Filmmaker 5 with Sean Lionadh: Too Rough
Twenty-four-year-old Glaswegian Sean Lionadh has established himself as powerful storyteller as poet, writer, musician and filmmaker. A trailblazer, Sean uses the alchemy of film and poetry to share intimate work, making notable social impact. His short film Time for Love, made for BBC, catapulted him onto the global stage as an artist exploring themes of love, God, shame and psychological trial in today’s world. His newest short film Too Rough, inspired by events in Sean’s own life, poses the raw question of “Am I too rough for you?”
Too Rough is showing Fri, Aug 12th, 5:00 PM PDT @ TCL CHINESE 6 THEATRE || #1 and via Bitpix Streaming Platform during the 2022 HollyShorts Film Festival running August, 11-20, 2022.
Our Classic Couple Academy Filmmaker 5 interview with Too Rough filmmaker Sean Lionadh follows.
Filmmaker 5.1: Regarding your directorial approach, how did you work with your cast in Too Rough to evoke the performances exhibited in the film?
Ruaridh and Joshua (who play Nick and Charlie respectively) were so talented that I almost felt robbed of a job! Ruaridh operated largely on his wonderful instincts, whereas Joshua brought a more intellectual approach that worked so well for his character. We worked together in a gentle and open way – just trying to find the truth of the story.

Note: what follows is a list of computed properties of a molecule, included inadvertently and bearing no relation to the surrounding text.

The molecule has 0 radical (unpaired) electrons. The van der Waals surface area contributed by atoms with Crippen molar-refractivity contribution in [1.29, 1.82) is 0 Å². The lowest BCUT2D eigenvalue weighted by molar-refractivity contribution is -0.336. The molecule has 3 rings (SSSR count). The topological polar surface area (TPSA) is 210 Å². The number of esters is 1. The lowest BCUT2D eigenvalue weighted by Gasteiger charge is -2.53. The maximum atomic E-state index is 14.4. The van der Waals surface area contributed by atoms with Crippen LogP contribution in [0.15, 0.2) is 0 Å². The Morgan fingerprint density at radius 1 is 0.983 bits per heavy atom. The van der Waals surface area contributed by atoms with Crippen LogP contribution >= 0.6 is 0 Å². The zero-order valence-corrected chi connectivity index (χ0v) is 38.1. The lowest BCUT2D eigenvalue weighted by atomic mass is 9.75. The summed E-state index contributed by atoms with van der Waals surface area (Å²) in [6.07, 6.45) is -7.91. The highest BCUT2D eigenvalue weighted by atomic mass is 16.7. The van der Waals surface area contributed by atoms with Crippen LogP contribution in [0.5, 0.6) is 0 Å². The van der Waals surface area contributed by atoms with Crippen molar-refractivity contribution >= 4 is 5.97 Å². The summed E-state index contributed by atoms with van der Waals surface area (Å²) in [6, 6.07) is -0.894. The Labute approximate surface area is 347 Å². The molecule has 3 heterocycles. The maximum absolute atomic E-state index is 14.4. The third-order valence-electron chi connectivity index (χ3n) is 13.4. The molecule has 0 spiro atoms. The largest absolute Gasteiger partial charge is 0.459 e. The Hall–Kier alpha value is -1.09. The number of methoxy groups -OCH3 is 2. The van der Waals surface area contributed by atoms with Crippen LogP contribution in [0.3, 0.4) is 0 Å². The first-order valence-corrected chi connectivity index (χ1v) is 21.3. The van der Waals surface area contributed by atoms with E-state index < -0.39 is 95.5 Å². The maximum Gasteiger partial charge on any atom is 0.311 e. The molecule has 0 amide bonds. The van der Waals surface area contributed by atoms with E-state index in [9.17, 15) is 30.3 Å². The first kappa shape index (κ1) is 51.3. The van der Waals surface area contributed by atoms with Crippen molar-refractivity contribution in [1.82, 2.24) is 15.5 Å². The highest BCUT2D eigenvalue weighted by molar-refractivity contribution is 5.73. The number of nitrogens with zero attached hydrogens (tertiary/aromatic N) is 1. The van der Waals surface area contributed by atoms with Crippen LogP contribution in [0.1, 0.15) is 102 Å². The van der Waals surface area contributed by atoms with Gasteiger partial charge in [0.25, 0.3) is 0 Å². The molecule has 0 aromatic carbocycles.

Filmmaker 5.2: Your lead character Nick struggles under the power wielded by his family and suppresses his authentic self. How does his struggle reflect any of your own experiences?
When I was young, sometimes I would just wish my parents would die so I wouldn’t have to tell them I was gay. That’s the experience of being completely overwhelmed by shame, and for a long time leaves you confused as to what is authentic within you and what is a defence mechanism. I love writing characters with similar darkness to me, because when I see the darkness in them, a hero, it makes me feel better about having it myself.
Filmmaker 5.3: You use a crowded party and a crowded house as your Too Rough settings. Why these storytelling locations?
I think it was about putting as much pressure on Nick as possible. For most of the film, he is being watched and is under scrutiny. That’s why I think the ending works so well – because he becomes the watcher. He becomes powerful.
Filmmaker 5.4: Too Rough is a multi-layered love story touching on romantic love, brotherly love, self-love. How did your own perspective on love inform your storytelling in this film?
Love is the most fucking confusing thing – and I think that’s what I was trying to explore. I wanted Nick to be experiencing a kind of whiplash of intimacies and roles – the lover, the brother, the son, the carer. I find myself in relationships not knowing which role to play when really I think all are to be embraced. Though it’s probably a good idea not to fuck your Dad.
Filmmaker 5.5: Your work often explores both intimacy, shame, and trauma through the lens of gay relationships. What do you hope audiences take away from how these themes appear in Too Rough?
I’m always just hoping to comfort the disturbed and disturb the comfortable. Someone told me after they watched the film that they weren’t sure they liked it, because they hadn’t been confronted with abuse like that before. Someone else told me, weeping, that they wish they’d had a Charlie to cover their ears when they were terrified at home as a child. The first response made me snort, the second made me cry. But both are crucial.
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Watch the Too Rough trailer.
And see the film during the 2022 HollyShorts Film Festival: Fri, Aug 12th, 5:00 PM PDT @ TCL CHINESE 6 THEATRE || #1